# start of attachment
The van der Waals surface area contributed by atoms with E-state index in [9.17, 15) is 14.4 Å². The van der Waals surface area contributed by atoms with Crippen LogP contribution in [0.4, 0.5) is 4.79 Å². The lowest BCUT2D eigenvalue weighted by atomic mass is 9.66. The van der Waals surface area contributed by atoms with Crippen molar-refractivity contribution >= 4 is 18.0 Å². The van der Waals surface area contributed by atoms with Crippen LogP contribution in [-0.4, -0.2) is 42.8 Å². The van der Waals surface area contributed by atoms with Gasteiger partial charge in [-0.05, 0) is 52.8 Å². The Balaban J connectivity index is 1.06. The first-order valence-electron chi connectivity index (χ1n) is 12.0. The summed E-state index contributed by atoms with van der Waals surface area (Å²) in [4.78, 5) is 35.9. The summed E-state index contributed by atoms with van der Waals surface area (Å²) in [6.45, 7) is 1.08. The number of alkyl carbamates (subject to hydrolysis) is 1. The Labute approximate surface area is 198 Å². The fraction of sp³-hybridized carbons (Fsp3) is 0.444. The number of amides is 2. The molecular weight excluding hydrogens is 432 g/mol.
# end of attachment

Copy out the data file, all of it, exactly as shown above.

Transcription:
The van der Waals surface area contributed by atoms with E-state index in [9.17, 15) is 14.4 Å². The van der Waals surface area contributed by atoms with Crippen LogP contribution in [0.4, 0.5) is 4.79 Å². The lowest BCUT2D eigenvalue weighted by atomic mass is 9.66. The van der Waals surface area contributed by atoms with Crippen molar-refractivity contribution >= 4 is 18.0 Å². The van der Waals surface area contributed by atoms with Crippen LogP contribution in [-0.4, -0.2) is 42.8 Å². The van der Waals surface area contributed by atoms with Gasteiger partial charge in [-0.05, 0) is 52.8 Å². The Balaban J connectivity index is 1.06. The first-order valence-electron chi connectivity index (χ1n) is 12.0. The summed E-state index contributed by atoms with van der Waals surface area (Å²) in [4.78, 5) is 35.9. The summed E-state index contributed by atoms with van der Waals surface area (Å²) in [6.45, 7) is 1.08. The number of alkyl carbamates (subject to hydrolysis) is 1. The Labute approximate surface area is 198 Å². The fraction of sp³-hybridized carbons (Fsp3) is 0.444. The number of amides is 2. The molecular weight excluding hydrogens is 432 g/mol.